UCLA Scientists led by Julienne E. Bower, associate professor of psychology and psychiatry and biobehavioral sciences and member of Jonsson Comprehensive Cancer Center (JCCC) and Cousins Center for Psychoneuroimmunology, have identified a possible genetic risk factor for post-treatment fatigue in breast cancer patients in a study published this week online ahead of print in Journal of Clinical Oncology.
Fatigue is one of the most common and distressing side effects of cancer treatment and may persist for years after treatment is over. Approximately one third of breast cancer survivors experience persistent post-treatment fatigue that negatively affects all aspects of their quality of life. The risk factors that make these women vulnerable to persistent fatigue have not been identified, although inflammation may contribute. Inflammation is part of the body’s normal immune response, but can cause fatigue and other symptoms, such as depressed mood, memory and thinking problems, and sleep disturbance.
Bower and colleagues asked 171 women who had recently completed treatment for early-stage breast cancer to report on their fatigue, symptoms of depression, memory complaints, and sleep disturbance. Each of the women gave blood samples from which their DNA, the biological blueprint contained in all their cells, was assessed. The researchers focused on three genes within the DNA that influence the production of pro-inflammatory cytokines, which are the chemical messengers that cause inflammation in the body. There are minor variations in these cytokine genes, and some variants are associated with higher levels of cytokine production.
Results showed that women who had more of the high-production gene variants reported significantly higher levels of fatigue. The number of high-production genes was also associated with increased symptoms of depression and memory complaints.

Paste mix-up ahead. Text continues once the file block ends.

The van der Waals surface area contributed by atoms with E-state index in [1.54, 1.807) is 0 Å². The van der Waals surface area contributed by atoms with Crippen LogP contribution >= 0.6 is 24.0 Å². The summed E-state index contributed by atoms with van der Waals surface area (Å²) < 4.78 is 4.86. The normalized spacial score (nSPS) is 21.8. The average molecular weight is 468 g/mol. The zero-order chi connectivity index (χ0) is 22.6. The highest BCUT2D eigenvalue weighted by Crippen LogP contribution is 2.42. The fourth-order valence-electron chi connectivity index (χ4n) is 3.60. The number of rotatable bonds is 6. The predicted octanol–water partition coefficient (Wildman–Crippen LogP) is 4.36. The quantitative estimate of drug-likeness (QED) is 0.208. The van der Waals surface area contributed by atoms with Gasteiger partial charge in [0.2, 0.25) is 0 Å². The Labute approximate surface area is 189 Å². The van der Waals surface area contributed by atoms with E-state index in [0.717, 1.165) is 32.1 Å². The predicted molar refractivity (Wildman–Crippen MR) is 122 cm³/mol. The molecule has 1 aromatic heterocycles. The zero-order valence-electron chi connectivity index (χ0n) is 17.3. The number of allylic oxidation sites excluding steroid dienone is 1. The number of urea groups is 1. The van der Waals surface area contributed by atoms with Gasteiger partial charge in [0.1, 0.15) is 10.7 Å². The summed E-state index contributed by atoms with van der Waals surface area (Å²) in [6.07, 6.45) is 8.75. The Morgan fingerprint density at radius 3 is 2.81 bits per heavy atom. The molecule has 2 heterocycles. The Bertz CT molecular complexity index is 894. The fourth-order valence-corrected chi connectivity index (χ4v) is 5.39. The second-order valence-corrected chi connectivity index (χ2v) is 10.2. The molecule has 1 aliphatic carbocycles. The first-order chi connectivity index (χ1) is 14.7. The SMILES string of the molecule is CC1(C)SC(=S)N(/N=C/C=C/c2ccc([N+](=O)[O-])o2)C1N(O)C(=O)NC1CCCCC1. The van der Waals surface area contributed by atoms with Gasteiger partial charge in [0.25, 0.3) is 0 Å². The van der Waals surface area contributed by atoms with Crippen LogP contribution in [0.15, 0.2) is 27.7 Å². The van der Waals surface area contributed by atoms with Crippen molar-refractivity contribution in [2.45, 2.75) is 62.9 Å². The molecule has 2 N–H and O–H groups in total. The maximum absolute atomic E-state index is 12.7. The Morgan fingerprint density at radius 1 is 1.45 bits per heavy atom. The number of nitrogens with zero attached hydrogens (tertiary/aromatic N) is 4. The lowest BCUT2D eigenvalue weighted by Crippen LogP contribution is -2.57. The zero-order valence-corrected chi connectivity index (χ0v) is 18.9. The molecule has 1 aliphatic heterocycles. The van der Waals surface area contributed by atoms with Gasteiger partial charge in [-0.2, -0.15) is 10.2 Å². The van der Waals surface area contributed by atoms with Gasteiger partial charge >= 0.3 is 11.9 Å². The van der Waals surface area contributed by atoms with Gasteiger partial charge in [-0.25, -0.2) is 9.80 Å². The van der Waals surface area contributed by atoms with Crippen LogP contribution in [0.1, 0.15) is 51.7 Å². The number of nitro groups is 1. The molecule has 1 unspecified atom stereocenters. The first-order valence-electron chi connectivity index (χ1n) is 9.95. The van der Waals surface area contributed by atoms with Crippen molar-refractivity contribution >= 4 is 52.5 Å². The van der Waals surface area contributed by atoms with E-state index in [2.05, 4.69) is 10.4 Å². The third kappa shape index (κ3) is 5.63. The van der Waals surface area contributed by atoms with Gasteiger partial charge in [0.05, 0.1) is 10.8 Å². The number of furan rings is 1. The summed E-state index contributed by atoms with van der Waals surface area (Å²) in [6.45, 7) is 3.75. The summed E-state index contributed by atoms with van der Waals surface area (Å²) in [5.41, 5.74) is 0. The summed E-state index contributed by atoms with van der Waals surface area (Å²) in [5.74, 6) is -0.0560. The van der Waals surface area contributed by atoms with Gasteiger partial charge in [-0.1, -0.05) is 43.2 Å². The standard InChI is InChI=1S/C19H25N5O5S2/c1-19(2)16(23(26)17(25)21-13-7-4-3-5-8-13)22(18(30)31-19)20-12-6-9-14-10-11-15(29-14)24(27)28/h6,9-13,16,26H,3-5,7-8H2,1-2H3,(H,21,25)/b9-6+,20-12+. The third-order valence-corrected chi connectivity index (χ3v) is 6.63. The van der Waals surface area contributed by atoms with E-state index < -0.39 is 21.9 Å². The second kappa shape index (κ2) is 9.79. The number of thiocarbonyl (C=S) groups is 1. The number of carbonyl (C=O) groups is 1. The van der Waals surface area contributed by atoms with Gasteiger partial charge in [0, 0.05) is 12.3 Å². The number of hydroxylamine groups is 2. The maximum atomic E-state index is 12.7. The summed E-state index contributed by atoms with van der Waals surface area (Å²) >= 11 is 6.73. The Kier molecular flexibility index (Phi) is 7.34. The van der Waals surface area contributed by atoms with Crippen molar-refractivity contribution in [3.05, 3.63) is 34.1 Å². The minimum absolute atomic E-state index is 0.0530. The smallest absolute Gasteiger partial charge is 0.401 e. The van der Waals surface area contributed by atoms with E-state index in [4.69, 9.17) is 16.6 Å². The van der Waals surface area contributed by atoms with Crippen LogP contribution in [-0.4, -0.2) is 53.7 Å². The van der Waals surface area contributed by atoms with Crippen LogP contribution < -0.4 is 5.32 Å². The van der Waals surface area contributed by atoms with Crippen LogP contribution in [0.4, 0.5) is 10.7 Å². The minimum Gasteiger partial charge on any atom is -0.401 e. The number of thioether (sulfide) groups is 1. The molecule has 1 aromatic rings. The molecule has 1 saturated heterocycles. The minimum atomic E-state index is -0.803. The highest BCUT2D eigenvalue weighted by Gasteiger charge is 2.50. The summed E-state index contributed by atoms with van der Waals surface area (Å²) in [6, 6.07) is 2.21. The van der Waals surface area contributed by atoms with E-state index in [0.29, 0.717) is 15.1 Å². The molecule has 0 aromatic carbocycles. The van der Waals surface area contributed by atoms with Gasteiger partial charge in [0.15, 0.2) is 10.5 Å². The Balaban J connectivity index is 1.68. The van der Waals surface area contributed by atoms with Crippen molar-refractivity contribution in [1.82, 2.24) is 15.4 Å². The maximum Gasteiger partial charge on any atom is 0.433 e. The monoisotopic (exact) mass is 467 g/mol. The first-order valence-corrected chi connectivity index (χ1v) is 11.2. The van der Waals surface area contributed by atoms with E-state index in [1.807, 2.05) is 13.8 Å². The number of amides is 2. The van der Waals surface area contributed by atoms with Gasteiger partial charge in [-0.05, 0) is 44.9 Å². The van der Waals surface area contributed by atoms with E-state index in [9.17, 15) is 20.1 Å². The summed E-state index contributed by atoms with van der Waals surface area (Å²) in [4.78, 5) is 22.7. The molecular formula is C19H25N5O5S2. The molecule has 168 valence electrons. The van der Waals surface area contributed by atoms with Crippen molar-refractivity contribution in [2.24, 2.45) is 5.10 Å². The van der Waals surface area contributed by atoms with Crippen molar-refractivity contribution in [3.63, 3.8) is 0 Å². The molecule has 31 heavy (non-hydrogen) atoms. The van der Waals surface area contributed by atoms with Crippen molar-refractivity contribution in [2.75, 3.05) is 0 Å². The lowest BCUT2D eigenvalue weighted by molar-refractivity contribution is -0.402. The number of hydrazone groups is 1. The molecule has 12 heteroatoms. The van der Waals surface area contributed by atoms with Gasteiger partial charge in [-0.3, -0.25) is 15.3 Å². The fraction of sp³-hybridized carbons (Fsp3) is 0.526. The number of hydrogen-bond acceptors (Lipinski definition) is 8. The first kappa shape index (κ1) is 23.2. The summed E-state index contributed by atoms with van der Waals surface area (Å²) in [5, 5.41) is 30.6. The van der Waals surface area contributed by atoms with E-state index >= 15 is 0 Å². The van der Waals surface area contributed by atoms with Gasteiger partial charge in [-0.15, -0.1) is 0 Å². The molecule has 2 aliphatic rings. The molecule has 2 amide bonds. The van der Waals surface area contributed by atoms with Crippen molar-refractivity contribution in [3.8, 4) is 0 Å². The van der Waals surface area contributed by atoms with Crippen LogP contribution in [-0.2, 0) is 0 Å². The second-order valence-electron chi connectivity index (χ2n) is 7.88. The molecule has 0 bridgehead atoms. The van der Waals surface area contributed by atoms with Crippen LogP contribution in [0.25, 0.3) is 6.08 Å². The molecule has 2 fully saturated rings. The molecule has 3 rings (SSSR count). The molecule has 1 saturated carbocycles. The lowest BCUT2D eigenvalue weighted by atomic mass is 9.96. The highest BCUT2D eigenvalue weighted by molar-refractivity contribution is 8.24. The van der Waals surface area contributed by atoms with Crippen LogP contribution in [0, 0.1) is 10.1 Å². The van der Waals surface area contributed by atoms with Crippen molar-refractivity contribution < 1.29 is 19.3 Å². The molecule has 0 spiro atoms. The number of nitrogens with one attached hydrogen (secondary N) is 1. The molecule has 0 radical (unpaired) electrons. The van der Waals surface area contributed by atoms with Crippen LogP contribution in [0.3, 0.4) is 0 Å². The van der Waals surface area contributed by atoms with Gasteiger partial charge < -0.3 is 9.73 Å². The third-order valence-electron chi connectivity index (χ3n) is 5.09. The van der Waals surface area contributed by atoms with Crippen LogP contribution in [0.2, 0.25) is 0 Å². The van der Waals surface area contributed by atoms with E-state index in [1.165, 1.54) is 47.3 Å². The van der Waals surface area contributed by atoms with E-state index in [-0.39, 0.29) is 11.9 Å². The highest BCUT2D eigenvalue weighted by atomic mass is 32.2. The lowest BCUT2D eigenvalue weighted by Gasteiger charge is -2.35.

“Many women suffer from fatigue during and after breast cancer treatment, but we still don’t have a good idea of what causes this distressing symptom,” Bower said, “This study highlights inflammation as an important contributor to fatigue, and suggests that women with genes that promote inflammation may be at risk of greater fatigue in the post-treatment period.”
These findings give doctors a new tool for identifying patients who are at increased risk of post-treatment fatigue and other side effects, and may lead to earlier application of interventions that may help curb the persistence of these symptoms after breast cancer treatments.
“For a long time we have observed that only certain women have persistent fatigue after breast cancer treatments, even when they have all had similar chemotherapy regimens,” noted Patricia Ganz, MD, professor of health policy and management at the Fielding School of Public Health, professor of medicine at the David Geffen School of Medicine, director of cancer prevention and control research at JCCC and a senior author of the study, “now this personalized genetic information may explain why some women are at higher risk of post-treatment symptoms.”
Bower’s research was supported by the National Cancer Institute, the Cousins Center for Psychoneuroimmunology, and the Breast Cancer Research Foundation.
Source: UCLA’s Jonsson Comprehensive Cancer Center